63. Esclapez M, Tillakaratne NJ, Kaufman DL, Tobin AJ, Houser CR (1994) Comparative localization of two forms of glutamic acid decarboxylase and their mRNAs in rat brain supports the concept of functional differences between the forms. J Neurosci 14: 1834–1855PubMedGoogle Scholar
  64. Falck B, Hillarp NA, Thieme G, Torp A (1962) Fluorescence of catecholamines and related compounds condensed with formaldehyde. J Histochem Cytochem 10:348–354Google Scholar
  65. Fallon JH, Loughlin SE (1982) Monoamine innervation of the forebrain: collateralization. Brain Res Bull 9:295–307PubMedCrossRefGoogle Scholar
  66. Fallon JH, Hicks R, Loughlin SE (1983) The origin of cholecystokinin terminals in the basal forebrain of the rat: evidence from immunofluorescence and retrograde tracing. Neurosci Lett 37:29–35PubMedCrossRefGoogle Scholar
  67. Faull RL, Mehler WR (1978) The cells of origin of nigrotectal, nigrothalamic and nigrostriatal projections in the rat. Neuroscience 3:989–1002PubMedCrossRefGoogle Scholar
  68. Fearnley JM, Lees AJ (1991) Ageing and Parkinson’s disease: substantia nigra regional selectivity. Brain 114(Pt 5):2283–2301PubMedCrossRefGoogle Scholar
  69. Ferraro L, Tomasini MC, Mazza R, Fuxe K, Fournier J, Tanganelli S, Antonelli T (2007) Neurotensin receptors as modulators of glutamatergic transmission. Brain Res RevGoogle Scholar
  70. Fibiger HC, Pudritz RE, McGeer PL, McGeer EG (1972) Axonal transport in nigro-striatal neurones. Nat New Biol 237:177–179PubMedCrossRefGoogle Scholar
  71. Flores C, Rodaros D, Stewart J (1998) Long-lasting induction of astrocytic basic fibroblast growth factor by repeated injections of amphetamine: blockade by concurrent treatment with a glutamate antagonist. J Neurosci 18:9547–9555PubMedGoogle Scholar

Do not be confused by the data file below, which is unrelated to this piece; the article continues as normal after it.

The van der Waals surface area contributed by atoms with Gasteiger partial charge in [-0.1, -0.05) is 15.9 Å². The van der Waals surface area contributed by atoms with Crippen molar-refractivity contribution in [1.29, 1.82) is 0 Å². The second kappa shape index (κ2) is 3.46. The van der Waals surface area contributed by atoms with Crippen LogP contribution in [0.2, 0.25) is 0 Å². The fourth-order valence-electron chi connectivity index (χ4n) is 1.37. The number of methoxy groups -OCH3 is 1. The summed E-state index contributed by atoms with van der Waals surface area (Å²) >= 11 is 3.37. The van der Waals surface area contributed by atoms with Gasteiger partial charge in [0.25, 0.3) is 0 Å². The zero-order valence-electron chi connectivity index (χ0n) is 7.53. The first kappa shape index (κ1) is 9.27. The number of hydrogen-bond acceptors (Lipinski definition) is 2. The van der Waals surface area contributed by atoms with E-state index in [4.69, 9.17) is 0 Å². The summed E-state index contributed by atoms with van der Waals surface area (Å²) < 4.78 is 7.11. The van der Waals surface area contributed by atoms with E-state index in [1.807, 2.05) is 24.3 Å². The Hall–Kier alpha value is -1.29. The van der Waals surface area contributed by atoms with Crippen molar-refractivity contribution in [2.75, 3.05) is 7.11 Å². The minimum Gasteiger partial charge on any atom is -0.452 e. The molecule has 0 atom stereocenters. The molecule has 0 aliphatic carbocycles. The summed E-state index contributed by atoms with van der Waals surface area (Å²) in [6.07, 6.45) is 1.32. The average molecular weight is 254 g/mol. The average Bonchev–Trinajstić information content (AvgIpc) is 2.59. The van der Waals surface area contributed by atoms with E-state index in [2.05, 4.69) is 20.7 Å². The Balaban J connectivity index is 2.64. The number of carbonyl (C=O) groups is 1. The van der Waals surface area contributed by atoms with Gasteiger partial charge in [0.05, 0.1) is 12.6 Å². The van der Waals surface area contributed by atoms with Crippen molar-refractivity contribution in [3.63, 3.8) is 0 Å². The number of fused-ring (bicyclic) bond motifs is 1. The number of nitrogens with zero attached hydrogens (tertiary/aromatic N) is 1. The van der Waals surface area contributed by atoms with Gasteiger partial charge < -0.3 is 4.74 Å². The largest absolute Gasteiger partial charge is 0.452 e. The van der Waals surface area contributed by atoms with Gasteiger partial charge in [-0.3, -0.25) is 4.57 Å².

72. Forster GL, Blaha CD (2003) Pedunculopontine tegmental stimulation evokes striatal dopamine efflux by activation of acetylcholine and glutamate receptors in the midbrain and pons of the rat. Eur J Neurosci 17:751–762PubMedCrossRefGoogle Scholar
  73. Fortin M, Parent A (1996) Calretinin as a marker of specific neuronal subsets in primate substantia nigra and subthalamic nucleus. Brain Res 708:201–204PubMedCrossRefGoogle Scholar
  74. Galea E, Golanov EV, Feinstein DL, Kobylarz KA, Glickstein SB, Reis DJ (1998) Cerebellar stimulation reduces inducible nitric oxide synthase expression and protects brain from ischemia. Am J Physiol 274:H2035–H2045PubMedGoogle Scholar
  75. Garthwaite J (1991) Glutamate, nitric oxide and cell-cell signalling in the nervous system. Trends Neurosci 14:60–67PubMedCrossRefGoogle Scholar